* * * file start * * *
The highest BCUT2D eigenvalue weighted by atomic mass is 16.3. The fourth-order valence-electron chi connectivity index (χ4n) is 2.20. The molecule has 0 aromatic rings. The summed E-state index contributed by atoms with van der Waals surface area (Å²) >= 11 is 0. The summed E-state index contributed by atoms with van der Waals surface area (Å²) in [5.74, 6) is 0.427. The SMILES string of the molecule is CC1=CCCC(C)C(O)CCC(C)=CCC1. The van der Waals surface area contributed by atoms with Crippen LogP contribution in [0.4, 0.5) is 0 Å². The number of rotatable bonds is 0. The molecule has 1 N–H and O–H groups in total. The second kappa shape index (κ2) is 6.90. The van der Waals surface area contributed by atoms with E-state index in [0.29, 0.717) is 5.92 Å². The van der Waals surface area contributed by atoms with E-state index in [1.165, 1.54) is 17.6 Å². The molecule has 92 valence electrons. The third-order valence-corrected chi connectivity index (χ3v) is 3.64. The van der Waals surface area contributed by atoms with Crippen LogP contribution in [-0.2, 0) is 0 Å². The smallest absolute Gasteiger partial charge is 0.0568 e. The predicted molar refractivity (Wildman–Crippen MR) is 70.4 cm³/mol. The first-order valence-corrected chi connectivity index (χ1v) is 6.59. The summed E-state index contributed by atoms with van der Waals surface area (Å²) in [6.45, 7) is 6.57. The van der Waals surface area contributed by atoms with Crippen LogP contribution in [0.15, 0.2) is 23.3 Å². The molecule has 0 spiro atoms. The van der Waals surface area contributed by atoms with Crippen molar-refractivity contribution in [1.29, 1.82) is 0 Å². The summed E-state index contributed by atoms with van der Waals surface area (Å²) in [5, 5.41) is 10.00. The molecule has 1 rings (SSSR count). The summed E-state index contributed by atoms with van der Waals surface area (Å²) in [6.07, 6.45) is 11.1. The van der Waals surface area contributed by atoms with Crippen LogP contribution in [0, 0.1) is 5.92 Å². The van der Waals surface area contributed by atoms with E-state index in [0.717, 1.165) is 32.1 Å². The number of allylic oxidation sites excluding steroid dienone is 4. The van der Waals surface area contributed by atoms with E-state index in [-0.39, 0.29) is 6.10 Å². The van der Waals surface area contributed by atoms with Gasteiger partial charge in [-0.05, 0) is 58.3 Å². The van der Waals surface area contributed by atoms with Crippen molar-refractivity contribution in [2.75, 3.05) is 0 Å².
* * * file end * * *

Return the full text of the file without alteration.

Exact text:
The highest BCUT2D eigenvalue weighted by atomic mass is 16.3. The fourth-order valence-electron chi connectivity index (χ4n) is 2.20. The molecule has 0 aromatic rings. The summed E-state index contributed by atoms with van der Waals surface area (Å²) >= 11 is 0. The summed E-state index contributed by atoms with van der Waals surface area (Å²) in [5.74, 6) is 0.427. The SMILES string of the molecule is CC1=CCCC(C)C(O)CCC(C)=CCC1. The van der Waals surface area contributed by atoms with Crippen LogP contribution in [0.4, 0.5) is 0 Å². The number of rotatable bonds is 0. The molecule has 1 N–H and O–H groups in total. The second kappa shape index (κ2) is 6.90. The van der Waals surface area contributed by atoms with E-state index in [0.29, 0.717) is 5.92 Å². The van der Waals surface area contributed by atoms with E-state index in [1.165, 1.54) is 17.6 Å². The molecule has 92 valence electrons. The third-order valence-corrected chi connectivity index (χ3v) is 3.64. The van der Waals surface area contributed by atoms with Crippen LogP contribution in [-0.2, 0) is 0 Å². The smallest absolute Gasteiger partial charge is 0.0568 e. The predicted molar refractivity (Wildman–Crippen MR) is 70.4 cm³/mol. The first-order valence-corrected chi connectivity index (χ1v) is 6.59. The summed E-state index contributed by atoms with van der Waals surface area (Å²) in [6.45, 7) is 6.57. The van der Waals surface area contributed by atoms with Crippen LogP contribution in [0.15, 0.2) is 23.3 Å². The molecule has 0 spiro atoms. The van der Waals surface area contributed by atoms with Crippen molar-refractivity contribution in [1.29, 1.82) is 0 Å². The summed E-state index contributed by atoms with van der Waals surface area (Å²) in [5, 5.41) is 10.00. The molecule has 1 rings (SSSR count). The summed E-state index contributed by atoms with van der Waals surface area (Å²) in [6.07, 6.45) is 11.1. The van der Waals surface area contributed by atoms with Crippen LogP contribution in [0, 0.1) is 5.92 Å². The van der Waals surface area contributed by atoms with E-state index in [0.717, 1.165) is 32.1 Å². The number of allylic oxidation sites excluding steroid dienone is 4. The van der Waals surface area contributed by atoms with E-state index in [-0.39, 0.29) is 6.10 Å². The van der Waals surface area contributed by atoms with Gasteiger partial charge in [-0.05, 0) is 58.3 Å². The van der Waals surface area contributed by atoms with Crippen molar-refractivity contribution in [2.75, 3.05) is 0 Å².